I know this is a basic integration question, but I am just beginning to learn the subject and don't fully understand it yet - which is why I don't know the answer to this question.
The question is:
For $f(x) = x^{2}$, divide the interval [0,2] into $n$ equally-wide subintervals and evaluate the lower sum and the limit of the lower sum as $ n \rightarrow \infty$.

I know that if $ n \rightarrow \infty$ then I am taking the limit of the Riemann Sum - or using the integral. But, how would I solve this problem step by step?


Using a Riemann Sum (With Right Endpoints):

$$\lim_{n \to \infty}(\frac{b-a}{n}\sum_{i=1}^nf(a +i(\frac{b-a}{n})))$$ $$\lim_{n \to \infty}(\frac{2}{n}\sum_{i=1}^n(i(\frac{2}{n}))^2)$$ $$\lim_{n \to \infty}(\frac{2}{n}\sum_{i=1}^n(\frac{4i^2}{n^2}))$$ Factor out the constants $$\lim_{n \to \infty}(\frac{8}{n^3}\sum_{i=1}^n(i^2))$$ Using the summation property of $i^2$ $$\lim_{n \to \infty}(\frac{8}{n^3}(\frac{n(n+1)(2n+1)}{6}))$$ Distribute the n $$\lim_{n \to \infty}(\frac{8}{n^3}(\frac{(2n^3+3n^2+n)}{6}))$$ $$\lim_{n \to \infty}(\frac{8(2n^3+3n^2+n)}{6n^3})$$ Because this limit tends to infinity, we look at the highest-degree n's. $$\lim_{n \to \infty}\frac{16n^3}{6n^3}$$ $$\lim_{n \to \infty}\frac{8}{3}$$ $$\frac{8}{3}$$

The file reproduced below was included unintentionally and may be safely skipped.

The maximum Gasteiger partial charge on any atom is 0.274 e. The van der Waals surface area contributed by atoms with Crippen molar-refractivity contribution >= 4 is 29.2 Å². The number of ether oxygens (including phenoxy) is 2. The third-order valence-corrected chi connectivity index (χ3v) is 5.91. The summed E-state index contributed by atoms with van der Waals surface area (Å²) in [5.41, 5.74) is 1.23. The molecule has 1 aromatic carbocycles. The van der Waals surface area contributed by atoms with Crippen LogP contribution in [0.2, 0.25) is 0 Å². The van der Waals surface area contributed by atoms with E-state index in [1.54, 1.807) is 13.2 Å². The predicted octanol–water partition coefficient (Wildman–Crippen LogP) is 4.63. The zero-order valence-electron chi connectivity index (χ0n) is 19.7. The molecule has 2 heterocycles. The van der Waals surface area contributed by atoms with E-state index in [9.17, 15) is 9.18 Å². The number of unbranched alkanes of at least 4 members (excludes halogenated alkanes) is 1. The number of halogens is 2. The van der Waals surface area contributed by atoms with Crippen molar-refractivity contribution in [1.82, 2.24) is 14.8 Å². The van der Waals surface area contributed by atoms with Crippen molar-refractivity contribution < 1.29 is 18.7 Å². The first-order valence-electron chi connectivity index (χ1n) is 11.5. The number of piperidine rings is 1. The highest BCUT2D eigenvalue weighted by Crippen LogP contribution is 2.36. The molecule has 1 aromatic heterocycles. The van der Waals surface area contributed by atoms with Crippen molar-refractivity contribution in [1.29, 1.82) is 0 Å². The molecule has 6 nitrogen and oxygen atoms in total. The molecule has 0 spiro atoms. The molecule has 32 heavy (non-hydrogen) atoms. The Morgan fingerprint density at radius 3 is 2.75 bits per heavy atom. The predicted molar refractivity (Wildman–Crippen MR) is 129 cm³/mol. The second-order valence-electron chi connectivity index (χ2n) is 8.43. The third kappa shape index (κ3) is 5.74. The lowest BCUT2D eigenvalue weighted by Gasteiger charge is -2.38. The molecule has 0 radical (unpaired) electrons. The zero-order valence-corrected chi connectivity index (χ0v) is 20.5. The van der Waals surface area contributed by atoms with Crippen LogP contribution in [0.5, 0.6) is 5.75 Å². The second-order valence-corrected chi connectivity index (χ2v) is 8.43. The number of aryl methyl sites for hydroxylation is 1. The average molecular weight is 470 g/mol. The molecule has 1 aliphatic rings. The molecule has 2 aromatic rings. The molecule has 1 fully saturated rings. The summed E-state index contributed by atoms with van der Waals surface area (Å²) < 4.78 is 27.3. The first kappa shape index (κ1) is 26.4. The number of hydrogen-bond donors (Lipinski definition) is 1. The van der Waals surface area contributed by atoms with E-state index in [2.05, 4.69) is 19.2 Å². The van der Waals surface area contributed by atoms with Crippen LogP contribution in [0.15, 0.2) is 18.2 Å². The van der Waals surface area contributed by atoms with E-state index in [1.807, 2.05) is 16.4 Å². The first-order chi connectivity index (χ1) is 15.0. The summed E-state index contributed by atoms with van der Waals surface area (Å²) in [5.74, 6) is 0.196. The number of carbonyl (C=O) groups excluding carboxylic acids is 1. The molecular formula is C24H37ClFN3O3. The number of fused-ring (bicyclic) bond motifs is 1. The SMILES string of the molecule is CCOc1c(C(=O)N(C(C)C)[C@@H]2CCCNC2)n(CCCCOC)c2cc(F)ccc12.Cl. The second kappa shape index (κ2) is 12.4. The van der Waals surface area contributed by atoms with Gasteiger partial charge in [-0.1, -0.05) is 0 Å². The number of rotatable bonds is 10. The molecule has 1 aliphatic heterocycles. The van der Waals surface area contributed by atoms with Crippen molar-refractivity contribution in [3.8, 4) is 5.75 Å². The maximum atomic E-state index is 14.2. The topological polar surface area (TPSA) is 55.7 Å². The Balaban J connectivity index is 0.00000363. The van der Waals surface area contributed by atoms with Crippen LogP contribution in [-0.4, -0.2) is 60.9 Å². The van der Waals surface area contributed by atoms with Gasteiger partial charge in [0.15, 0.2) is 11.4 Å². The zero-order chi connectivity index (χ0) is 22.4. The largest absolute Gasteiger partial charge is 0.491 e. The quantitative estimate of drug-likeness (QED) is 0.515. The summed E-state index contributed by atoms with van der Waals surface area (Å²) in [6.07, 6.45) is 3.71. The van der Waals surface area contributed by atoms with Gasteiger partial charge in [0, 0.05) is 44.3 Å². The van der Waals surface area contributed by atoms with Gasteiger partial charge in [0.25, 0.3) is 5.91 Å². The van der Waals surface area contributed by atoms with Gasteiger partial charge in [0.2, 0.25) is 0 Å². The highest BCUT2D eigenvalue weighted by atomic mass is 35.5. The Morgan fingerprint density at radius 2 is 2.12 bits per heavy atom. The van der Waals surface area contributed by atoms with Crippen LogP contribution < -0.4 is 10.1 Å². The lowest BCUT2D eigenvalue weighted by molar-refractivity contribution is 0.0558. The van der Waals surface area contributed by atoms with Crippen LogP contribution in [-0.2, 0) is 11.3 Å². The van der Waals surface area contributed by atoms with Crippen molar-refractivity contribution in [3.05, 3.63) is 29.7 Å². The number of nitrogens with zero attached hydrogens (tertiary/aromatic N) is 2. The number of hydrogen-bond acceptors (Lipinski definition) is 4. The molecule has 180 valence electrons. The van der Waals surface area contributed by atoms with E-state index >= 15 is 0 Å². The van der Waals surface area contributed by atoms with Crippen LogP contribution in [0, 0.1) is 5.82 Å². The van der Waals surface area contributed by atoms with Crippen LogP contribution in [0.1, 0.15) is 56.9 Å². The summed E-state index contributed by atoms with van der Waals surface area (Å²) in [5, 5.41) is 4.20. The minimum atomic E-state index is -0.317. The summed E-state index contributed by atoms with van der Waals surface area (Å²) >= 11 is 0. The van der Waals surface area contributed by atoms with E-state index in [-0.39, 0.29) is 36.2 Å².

Summation Properties $$\sum_{i=1}^n cf = c*\sum_{i=1}^n f$$ Where c is any constant $$\sum_{i=1}^n c = cn $$ $$\sum_{i=1}^n f+g =\sum_{i=1}^nf + \sum_{i=1}^ng $$ $$\sum_{i=1}^n i = \frac{n(n+1)}{2} $$ $$\sum_{i=1}^n i^2=\frac{n(n+1)(2n+1)}{6}$$ $$\sum_{i=1}^n i^3 = (\frac{n(n+1)}{2})^2$$

  • $\begingroup$ What is the summation property of $i^{2}$? $\endgroup$ – Burt Jul 17 '19 at 3:29
  • $\begingroup$ $\frac{n(n+1)(2n+1)}{6}$ $\endgroup$ – N. Bar Jul 17 '19 at 3:30
  • $\begingroup$ OP asked for lower sum $\endgroup$ – J. W. Tanner Jul 17 '19 at 4:40
  • $\begingroup$ @N.Bar - you offered to list some summation properties. If you don't mind, that would really help me out. $\endgroup$ – Burt Jul 17 '19 at 14:10


$$\sum_{i=0}^{n-1}(i\Delta x)^2\Delta x= (\Delta x)^3\sum_{i=0}^{n-1}i^2=\left(\dfrac2n\right)^3\dfrac{(n-1)n(2n-1)}{6}$$

  • $\begingroup$ Why is it $(i \Delta x)^{2}$ and not just $x^{2}$ $\endgroup$ – Burt Jul 17 '19 at 3:17
  • $\begingroup$ Think of $i\Delta x$ as $x$. As $i$ ranges from $0$ to $n$, $i\Delta x$ ranges from $0$ to $2$, with $\Delta x=\dfrac 2n$ $\endgroup$ – J. W. Tanner Jul 17 '19 at 3:21
  • $\begingroup$ Note: $\dfrac{(n-1)n(2n-1)}{n^3}=\dfrac{2n^3-3n^2+n}{n^3}=2-\dfrac3n+\dfrac1{n^2}$ $\endgroup$ – J. W. Tanner Jul 17 '19 at 3:26

Your Answer

By clicking “Post Your Answer”, you agree to our terms of service, privacy policy and cookie policy

Not the answer you're looking for? Browse other questions tagged or ask your own question.